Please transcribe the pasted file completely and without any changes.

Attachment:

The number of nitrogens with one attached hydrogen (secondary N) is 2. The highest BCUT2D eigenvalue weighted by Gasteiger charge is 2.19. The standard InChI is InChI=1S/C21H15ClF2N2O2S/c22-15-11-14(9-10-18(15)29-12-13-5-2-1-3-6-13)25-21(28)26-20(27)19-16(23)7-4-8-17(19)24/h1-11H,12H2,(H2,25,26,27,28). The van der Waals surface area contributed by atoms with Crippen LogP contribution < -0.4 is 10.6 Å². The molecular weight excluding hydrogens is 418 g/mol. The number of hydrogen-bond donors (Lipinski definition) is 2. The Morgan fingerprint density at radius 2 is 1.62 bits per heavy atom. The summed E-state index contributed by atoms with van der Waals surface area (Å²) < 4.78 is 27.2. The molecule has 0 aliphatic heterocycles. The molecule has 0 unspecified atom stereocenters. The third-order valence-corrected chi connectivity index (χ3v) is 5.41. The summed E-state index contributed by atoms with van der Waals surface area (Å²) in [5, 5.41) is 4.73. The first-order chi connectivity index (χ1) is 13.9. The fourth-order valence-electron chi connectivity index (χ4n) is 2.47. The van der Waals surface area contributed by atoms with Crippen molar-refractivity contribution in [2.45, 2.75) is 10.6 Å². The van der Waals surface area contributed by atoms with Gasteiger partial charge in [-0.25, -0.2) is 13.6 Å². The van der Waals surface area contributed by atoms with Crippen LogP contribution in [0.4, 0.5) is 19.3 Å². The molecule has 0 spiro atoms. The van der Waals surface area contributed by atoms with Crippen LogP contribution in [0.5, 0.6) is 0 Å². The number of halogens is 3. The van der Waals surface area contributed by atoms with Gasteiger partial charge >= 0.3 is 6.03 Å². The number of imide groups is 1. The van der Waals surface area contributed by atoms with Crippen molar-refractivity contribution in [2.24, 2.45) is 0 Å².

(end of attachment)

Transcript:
The number of nitrogens with one attached hydrogen (secondary N) is 2. The highest BCUT2D eigenvalue weighted by Gasteiger charge is 2.19. The standard InChI is InChI=1S/C21H15ClF2N2O2S/c22-15-11-14(9-10-18(15)29-12-13-5-2-1-3-6-13)25-21(28)26-20(27)19-16(23)7-4-8-17(19)24/h1-11H,12H2,(H2,25,26,27,28). The van der Waals surface area contributed by atoms with Crippen LogP contribution < -0.4 is 10.6 Å². The molecular weight excluding hydrogens is 418 g/mol. The number of hydrogen-bond donors (Lipinski definition) is 2. The Morgan fingerprint density at radius 2 is 1.62 bits per heavy atom. The summed E-state index contributed by atoms with van der Waals surface area (Å²) < 4.78 is 27.2. The molecule has 0 aliphatic heterocycles. The molecule has 0 unspecified atom stereocenters. The third-order valence-corrected chi connectivity index (χ3v) is 5.41. The summed E-state index contributed by atoms with van der Waals surface area (Å²) in [5, 5.41) is 4.73. The first-order chi connectivity index (χ1) is 13.9. The fourth-order valence-electron chi connectivity index (χ4n) is 2.47. The van der Waals surface area contributed by atoms with Crippen molar-refractivity contribution in [2.45, 2.75) is 10.6 Å². The van der Waals surface area contributed by atoms with Gasteiger partial charge in [-0.25, -0.2) is 13.6 Å². The van der Waals surface area contributed by atoms with Crippen LogP contribution in [0.4, 0.5) is 19.3 Å². The molecule has 0 spiro atoms. The van der Waals surface area contributed by atoms with Crippen LogP contribution in [0.5, 0.6) is 0 Å². The number of halogens is 3. The van der Waals surface area contributed by atoms with Gasteiger partial charge >= 0.3 is 6.03 Å². The number of imide groups is 1. The van der Waals surface area contributed by atoms with Crippen molar-refractivity contribution in [2.24, 2.45) is 0 Å².